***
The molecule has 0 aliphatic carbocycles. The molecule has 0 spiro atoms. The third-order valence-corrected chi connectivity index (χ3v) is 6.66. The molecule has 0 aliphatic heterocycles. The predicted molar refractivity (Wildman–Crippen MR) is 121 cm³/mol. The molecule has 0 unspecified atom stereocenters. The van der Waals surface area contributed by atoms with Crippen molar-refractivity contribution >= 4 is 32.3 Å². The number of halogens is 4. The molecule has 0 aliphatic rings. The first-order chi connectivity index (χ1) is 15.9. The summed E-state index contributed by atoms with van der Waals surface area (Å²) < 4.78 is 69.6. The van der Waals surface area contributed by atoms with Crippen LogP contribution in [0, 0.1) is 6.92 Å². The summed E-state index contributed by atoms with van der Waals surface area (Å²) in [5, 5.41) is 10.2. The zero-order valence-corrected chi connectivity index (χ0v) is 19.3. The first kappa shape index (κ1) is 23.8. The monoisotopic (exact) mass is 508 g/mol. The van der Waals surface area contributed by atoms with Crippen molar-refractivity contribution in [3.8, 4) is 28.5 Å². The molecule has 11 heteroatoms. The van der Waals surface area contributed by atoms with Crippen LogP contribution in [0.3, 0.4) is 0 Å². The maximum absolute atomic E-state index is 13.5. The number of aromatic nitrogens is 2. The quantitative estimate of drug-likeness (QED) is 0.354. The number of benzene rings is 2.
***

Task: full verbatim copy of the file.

The molecule has 0 aliphatic carbocycles. The molecule has 0 spiro atoms. The third-order valence-corrected chi connectivity index (χ3v) is 6.66. The molecule has 0 aliphatic heterocycles. The predicted molar refractivity (Wildman–Crippen MR) is 121 cm³/mol. The molecule has 0 unspecified atom stereocenters. The van der Waals surface area contributed by atoms with Crippen molar-refractivity contribution >= 4 is 32.3 Å². The number of halogens is 4. The molecule has 0 aliphatic rings. The first-order chi connectivity index (χ1) is 15.9. The summed E-state index contributed by atoms with van der Waals surface area (Å²) < 4.78 is 69.6. The van der Waals surface area contributed by atoms with Crippen LogP contribution in [0, 0.1) is 6.92 Å². The summed E-state index contributed by atoms with van der Waals surface area (Å²) in [5, 5.41) is 10.2. The zero-order valence-corrected chi connectivity index (χ0v) is 19.3. The first kappa shape index (κ1) is 23.8. The monoisotopic (exact) mass is 508 g/mol. The van der Waals surface area contributed by atoms with Crippen molar-refractivity contribution in [3.8, 4) is 28.5 Å². The molecule has 11 heteroatoms. The van der Waals surface area contributed by atoms with Crippen LogP contribution in [0.3, 0.4) is 0 Å². The maximum absolute atomic E-state index is 13.5. The number of aromatic nitrogens is 2. The quantitative estimate of drug-likeness (QED) is 0.354. The number of benzene rings is 2.